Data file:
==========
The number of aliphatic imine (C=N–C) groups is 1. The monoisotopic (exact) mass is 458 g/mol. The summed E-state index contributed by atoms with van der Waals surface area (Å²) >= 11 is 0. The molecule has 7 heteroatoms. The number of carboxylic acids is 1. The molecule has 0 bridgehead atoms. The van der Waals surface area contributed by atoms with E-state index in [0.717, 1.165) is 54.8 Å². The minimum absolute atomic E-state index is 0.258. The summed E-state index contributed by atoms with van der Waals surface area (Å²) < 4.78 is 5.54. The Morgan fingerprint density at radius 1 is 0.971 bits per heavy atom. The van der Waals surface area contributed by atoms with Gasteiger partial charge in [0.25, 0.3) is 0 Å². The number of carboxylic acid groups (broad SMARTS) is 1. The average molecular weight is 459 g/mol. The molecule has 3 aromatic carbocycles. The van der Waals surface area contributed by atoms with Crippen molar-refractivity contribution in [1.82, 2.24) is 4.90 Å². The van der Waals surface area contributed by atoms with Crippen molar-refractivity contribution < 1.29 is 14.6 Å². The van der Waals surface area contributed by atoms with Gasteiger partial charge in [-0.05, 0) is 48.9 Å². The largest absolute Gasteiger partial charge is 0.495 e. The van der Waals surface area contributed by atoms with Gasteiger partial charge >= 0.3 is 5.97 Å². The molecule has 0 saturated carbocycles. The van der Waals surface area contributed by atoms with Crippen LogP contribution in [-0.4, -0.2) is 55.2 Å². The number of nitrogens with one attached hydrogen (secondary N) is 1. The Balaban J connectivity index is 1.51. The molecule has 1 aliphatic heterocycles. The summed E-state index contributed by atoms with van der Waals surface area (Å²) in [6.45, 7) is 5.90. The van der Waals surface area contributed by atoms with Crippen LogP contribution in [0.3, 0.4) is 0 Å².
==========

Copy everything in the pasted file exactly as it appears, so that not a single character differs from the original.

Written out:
The number of aliphatic imine (C=N–C) groups is 1. The monoisotopic (exact) mass is 458 g/mol. The summed E-state index contributed by atoms with van der Waals surface area (Å²) >= 11 is 0. The molecule has 7 heteroatoms. The number of carboxylic acids is 1. The molecule has 0 bridgehead atoms. The van der Waals surface area contributed by atoms with E-state index in [0.717, 1.165) is 54.8 Å². The minimum absolute atomic E-state index is 0.258. The summed E-state index contributed by atoms with van der Waals surface area (Å²) < 4.78 is 5.54. The Morgan fingerprint density at radius 1 is 0.971 bits per heavy atom. The van der Waals surface area contributed by atoms with Gasteiger partial charge in [0.25, 0.3) is 0 Å². The number of carboxylic acid groups (broad SMARTS) is 1. The average molecular weight is 459 g/mol. The molecule has 3 aromatic carbocycles. The van der Waals surface area contributed by atoms with Crippen molar-refractivity contribution in [1.82, 2.24) is 4.90 Å². The van der Waals surface area contributed by atoms with Crippen molar-refractivity contribution < 1.29 is 14.6 Å². The van der Waals surface area contributed by atoms with Gasteiger partial charge in [-0.05, 0) is 48.9 Å². The largest absolute Gasteiger partial charge is 0.495 e. The van der Waals surface area contributed by atoms with Gasteiger partial charge >= 0.3 is 5.97 Å². The molecule has 0 saturated carbocycles. The van der Waals surface area contributed by atoms with Crippen LogP contribution in [-0.4, -0.2) is 55.2 Å². The number of nitrogens with one attached hydrogen (secondary N) is 1. The Balaban J connectivity index is 1.51. The molecule has 1 aliphatic heterocycles. The summed E-state index contributed by atoms with van der Waals surface area (Å²) in [6.45, 7) is 5.90. The van der Waals surface area contributed by atoms with Crippen LogP contribution in [0.3, 0.4) is 0 Å².